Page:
By Mary Ryerse and Emily Liebtag
The best projects—those that truly engage students in high quality experiences that are authentic and require a public product—often incorporate the visual or performing arts.
Time and time again, we have seen project-based learning (PBL) schools integrate the visual and/or performing arts into the project processes or products. Just a few examples include:
- An art and biochemistry combination class in El Paso ISD
- The integration of visual and media arts with math and literacy at High Tech High
- Lots of amazing musical performance projects led by students from the High School for Recording Arts.
We acknowledge that not all students may initially believe they are artistically inclined, but once they engage in some form of artistic expression—be it performance, visual representation or interpretation—they often surprise themselves and others by tapping into another level of depth and understanding in their projects.
Student Composer and Conductor
One of the coolest examples of PBL and the arts that we’ve seen recently took place at a high school choir concert, and was the manifestation of a student’s desire to go deeper, express herself further, and engage her classmates more.
Aashna Ray, now a junior at East Ridge High School (MN) created a vision, composed a song, taught it to her classmates, and then conducted the choir during a school concert. It all began with a small idea that Aashna shared with her choir director, Liz Gullick. Mrs. Gullick reflected on the process, “It was cool how organic the process was. It started with Aashna coming to me and asking if she could teach our choir a brief phrase from her culture. After singing just one phrase, the class responded really positively and it continued to grow from there into a full song.”
The first phrase Aashna taught became the title of her song: “Aavya Amra Hraday Ma Aavya,” which translates from Gujarati to English as:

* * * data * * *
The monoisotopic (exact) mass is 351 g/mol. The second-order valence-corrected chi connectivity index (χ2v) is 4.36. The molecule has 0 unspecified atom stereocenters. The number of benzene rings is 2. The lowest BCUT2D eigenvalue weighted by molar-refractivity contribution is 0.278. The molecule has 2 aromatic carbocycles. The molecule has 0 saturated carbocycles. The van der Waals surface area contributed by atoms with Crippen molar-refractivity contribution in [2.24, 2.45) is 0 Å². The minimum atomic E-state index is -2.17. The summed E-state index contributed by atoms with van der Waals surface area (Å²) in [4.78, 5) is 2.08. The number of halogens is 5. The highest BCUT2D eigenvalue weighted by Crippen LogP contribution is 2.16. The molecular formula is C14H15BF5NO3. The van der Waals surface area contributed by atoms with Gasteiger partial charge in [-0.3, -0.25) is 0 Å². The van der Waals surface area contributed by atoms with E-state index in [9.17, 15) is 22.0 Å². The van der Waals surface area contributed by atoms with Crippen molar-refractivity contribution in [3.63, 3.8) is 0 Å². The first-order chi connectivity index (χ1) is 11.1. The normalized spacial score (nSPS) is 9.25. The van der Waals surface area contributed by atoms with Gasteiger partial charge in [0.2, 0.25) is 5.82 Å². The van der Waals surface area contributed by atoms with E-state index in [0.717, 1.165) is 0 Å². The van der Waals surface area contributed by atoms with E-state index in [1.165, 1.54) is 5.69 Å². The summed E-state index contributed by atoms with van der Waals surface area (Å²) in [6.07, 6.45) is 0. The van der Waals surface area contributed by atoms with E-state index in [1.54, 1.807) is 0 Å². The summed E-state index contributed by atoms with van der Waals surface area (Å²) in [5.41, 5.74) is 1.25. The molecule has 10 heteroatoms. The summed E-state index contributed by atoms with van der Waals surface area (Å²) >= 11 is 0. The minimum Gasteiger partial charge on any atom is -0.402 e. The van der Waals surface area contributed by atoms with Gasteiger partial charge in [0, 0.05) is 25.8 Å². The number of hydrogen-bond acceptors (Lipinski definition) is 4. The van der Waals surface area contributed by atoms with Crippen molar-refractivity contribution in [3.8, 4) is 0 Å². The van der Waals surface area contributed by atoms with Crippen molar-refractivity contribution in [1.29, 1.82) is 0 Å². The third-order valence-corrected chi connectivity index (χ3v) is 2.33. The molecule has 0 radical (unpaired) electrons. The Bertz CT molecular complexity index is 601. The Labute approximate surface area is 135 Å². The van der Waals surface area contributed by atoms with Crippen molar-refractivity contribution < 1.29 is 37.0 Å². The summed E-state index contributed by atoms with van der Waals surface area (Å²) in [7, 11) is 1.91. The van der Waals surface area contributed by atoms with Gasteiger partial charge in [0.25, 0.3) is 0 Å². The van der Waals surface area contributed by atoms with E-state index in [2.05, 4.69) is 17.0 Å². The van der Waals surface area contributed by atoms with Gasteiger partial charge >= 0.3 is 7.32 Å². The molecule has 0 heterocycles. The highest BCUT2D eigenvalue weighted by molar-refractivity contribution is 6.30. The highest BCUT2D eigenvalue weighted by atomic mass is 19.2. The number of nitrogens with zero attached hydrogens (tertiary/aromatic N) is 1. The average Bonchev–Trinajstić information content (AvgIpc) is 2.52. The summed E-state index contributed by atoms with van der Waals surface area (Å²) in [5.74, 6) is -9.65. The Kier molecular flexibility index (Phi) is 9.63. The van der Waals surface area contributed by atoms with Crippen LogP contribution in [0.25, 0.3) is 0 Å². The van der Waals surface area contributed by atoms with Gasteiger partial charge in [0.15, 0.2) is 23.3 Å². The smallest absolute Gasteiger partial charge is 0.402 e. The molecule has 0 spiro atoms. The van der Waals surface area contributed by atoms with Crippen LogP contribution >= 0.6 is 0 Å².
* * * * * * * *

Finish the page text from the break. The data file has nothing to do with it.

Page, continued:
“You have come into our hearts”
Collaboration and Teacher Support is Key
While Aashna did much of the writing of the music and lyrics on her own, this was certainly a collaborative—and iterative—process. Over the course of several months, she tested the tune and the words out with her classmates. She engaged them in providing accompaniment, solo opportunities, and feedback.
One of the most amazing things about high quality PBL is that, particularly when there is a teacher who meets students with enthusiasm and support (as Mrs. Gullick did), everyone learns. The power of an open and supportive teacher can’t be underestimated.
As you’ll read below, Aashna learned a ton herself. Equally as important, her classmates learned and were inspired as well. Mrs. Gullick reflected on the positive impact on classroom culture, “When students see a peer doing something ‘next level,’ it inspires everyone.”
Learning through the Process
To continue to draw connections to PBL, Aashna not only created an amazing product, she learned throughout the entire project process. Reflecting on her learnings, Aashna said, “From the day I started to write the song to the day of the performance, I learned so much!” She continued, “I learned the importance of patience, the importance of hard work and the importance of faith. I had to have faith in myself (that I knew what I was doing), in my classmates, and in my guru, Mahant Swami Maharaj, who inspired me to write this song in the first place.”
The public nature of these performances engages students, provides them real-world feedback, and brings incredible authenticity that inspires communities.
Aashna concludes by saying, “This was an incredible experience, and I am so grateful to even been given such an opportunity!”
For more, see:
- Introducing a Framework for High Quality Project-Based Learning
- 5 Steps for Sustaining PBL
- HQPBL Case Study: The MET School
- HQPBL Case Study: Thrive Public Schools
- HQPBL Case Study: Albemarle County Public Schools
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